California is taking steps to release incarcerated elders. New York is doing the opposite.
Pay attention, New York! California has been changing its parole policies in ways favorable to basic human rights and economic good sense. In the last three years, the state has released nearly 1,400 lifers on parole with the approval of Governor Jerry Brown, and, as of this June, has announced it will begin the early release of elderly and unwell prisoners who meet new criteria.
People older than sixty who have spent at least twenty-five years in prison will be eligible for release—excluding only people sentenced to death or to life without parole. And those with health conditions requiring skilled nursing care will be in a position to be moved to health care or nursing facilities.
Back in 2008, the California Supreme Court ordered officials to look beyond the severity of parole applicants’ crimes. Instead, officials were directed to give serious consideration to people’s records while incarcerated and their volunteer work behind bars. Now that federal courts have ordered California to reduce its disturbingly high levels of crowding in prisons, the parole board is in a better position than ever to serve the needs of public safety and conserve community resources by releasing elders.
It would make sense for New York State to be taking similar steps, right? After all, the population of incarcerated people over age 50 increased 81% between 2000 and 2013, and elders now comprise fully 17% of the prison population.
But New York hasn’t heeded the call of common sense and humane practices. Instead, the parole board has continued to deny release to elders, citing over and over, for example, the nature of the original offense committed 43 years ago by a man who is now 64 years old—and whose prison record is pristine, family connections solid, and state-administered risk assessment score as good as it gets.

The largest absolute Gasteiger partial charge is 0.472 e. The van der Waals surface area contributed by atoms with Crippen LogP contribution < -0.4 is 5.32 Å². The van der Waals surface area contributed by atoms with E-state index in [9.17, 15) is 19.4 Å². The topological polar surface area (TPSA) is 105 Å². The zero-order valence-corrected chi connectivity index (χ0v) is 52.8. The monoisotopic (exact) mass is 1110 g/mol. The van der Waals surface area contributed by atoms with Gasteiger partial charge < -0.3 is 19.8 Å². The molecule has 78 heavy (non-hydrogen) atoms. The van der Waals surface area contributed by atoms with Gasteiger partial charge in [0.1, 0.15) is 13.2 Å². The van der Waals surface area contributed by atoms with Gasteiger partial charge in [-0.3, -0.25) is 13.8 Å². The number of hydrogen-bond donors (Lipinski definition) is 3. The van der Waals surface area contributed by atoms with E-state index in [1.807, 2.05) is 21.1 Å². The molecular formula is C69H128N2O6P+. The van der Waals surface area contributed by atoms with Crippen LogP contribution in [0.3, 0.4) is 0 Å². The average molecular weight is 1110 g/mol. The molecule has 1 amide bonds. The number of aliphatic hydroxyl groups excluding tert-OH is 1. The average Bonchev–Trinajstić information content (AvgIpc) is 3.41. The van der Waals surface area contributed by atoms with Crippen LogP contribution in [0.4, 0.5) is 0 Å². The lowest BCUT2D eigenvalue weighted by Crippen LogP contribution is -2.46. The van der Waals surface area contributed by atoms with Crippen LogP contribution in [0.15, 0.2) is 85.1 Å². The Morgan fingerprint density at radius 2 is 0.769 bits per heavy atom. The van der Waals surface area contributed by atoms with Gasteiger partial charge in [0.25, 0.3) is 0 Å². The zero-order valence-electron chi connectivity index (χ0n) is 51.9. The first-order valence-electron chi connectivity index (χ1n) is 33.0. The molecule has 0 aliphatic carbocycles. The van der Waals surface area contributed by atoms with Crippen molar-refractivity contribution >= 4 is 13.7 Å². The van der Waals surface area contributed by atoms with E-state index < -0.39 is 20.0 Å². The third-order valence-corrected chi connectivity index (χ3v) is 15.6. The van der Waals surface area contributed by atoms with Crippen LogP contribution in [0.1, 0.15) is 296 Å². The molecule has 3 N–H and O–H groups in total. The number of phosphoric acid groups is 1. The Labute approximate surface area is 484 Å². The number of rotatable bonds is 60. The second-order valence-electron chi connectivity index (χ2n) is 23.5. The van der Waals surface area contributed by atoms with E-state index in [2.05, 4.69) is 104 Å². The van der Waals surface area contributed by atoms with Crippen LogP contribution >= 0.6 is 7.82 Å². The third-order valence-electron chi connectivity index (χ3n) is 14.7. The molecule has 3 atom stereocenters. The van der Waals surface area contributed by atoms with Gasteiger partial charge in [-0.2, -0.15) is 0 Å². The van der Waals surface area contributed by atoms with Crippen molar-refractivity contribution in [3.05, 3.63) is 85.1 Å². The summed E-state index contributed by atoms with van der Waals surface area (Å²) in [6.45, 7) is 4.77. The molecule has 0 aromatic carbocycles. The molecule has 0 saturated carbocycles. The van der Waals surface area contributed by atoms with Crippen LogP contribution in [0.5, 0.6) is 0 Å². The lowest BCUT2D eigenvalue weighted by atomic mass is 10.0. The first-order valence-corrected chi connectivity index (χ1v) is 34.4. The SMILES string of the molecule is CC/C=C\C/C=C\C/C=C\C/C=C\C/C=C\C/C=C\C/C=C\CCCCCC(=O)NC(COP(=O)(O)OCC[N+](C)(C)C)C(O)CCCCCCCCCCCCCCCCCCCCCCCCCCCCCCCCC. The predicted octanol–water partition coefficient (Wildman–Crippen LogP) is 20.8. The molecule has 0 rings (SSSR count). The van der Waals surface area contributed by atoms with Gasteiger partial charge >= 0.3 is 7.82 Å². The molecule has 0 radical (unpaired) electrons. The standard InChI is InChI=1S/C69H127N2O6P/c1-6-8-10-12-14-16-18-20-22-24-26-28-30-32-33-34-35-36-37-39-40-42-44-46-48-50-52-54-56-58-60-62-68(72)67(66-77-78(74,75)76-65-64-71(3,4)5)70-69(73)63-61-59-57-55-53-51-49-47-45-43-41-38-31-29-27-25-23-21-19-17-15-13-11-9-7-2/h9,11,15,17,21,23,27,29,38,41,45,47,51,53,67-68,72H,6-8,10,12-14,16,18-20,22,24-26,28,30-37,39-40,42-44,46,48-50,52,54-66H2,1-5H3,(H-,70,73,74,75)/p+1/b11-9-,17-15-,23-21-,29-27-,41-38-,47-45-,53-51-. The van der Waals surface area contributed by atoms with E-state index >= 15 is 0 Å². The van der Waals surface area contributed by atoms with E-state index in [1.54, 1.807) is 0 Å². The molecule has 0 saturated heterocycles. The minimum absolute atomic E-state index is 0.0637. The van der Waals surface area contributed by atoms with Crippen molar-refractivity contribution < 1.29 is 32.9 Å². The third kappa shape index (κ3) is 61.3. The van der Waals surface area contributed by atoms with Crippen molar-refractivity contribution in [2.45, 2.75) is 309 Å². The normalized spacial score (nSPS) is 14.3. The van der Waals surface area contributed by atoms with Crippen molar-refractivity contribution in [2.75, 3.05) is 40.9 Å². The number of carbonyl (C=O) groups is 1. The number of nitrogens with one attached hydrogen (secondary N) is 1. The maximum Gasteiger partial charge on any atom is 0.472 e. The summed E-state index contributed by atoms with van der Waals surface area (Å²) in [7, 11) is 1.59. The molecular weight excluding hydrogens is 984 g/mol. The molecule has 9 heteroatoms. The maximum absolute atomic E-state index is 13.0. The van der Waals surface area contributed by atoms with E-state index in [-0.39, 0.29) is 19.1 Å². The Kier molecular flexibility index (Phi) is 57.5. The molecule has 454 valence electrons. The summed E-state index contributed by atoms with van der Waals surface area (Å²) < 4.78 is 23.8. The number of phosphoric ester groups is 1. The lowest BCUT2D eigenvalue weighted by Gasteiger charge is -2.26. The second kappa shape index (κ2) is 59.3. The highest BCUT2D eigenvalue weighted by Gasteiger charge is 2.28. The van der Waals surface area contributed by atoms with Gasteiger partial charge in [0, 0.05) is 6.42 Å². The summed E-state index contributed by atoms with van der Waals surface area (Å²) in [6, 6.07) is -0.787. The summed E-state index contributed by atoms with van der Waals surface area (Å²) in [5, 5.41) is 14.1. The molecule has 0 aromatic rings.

When more than 300 individuals and groups submitted statements to the board recommending that they begin assessing parole applicants based on the risk they pose to public safety rather than on the nature of the crime for which they were convicted, the board said, “No.”
That sums up New York’s intransigence compared to California’s forward-looking approach. Sad.
We urge New York State to begin showing greater leniency to the sick, the elderly, and those who have demonstrated their readiness to re-enter society. We urge Governor Cuomo to follow Governor Brown’s lead, and to assert leadership in this crisis. Although overall numbers of people imprisoned in New York State have been declining in the last ten years, the population of those over fifty is skyrocketing. So, too, are financial costs to taxpayers and personal costs to imprisoned people and their families.
Surely there is no need to wait for an even more serious overcrowding crisis in order to take sensible and humane action. If California can release more people without compromising public safety, why can’t New York?
[To see the comments community groups made about the parole board regulations, go to the Correctional Association of NY web site here]
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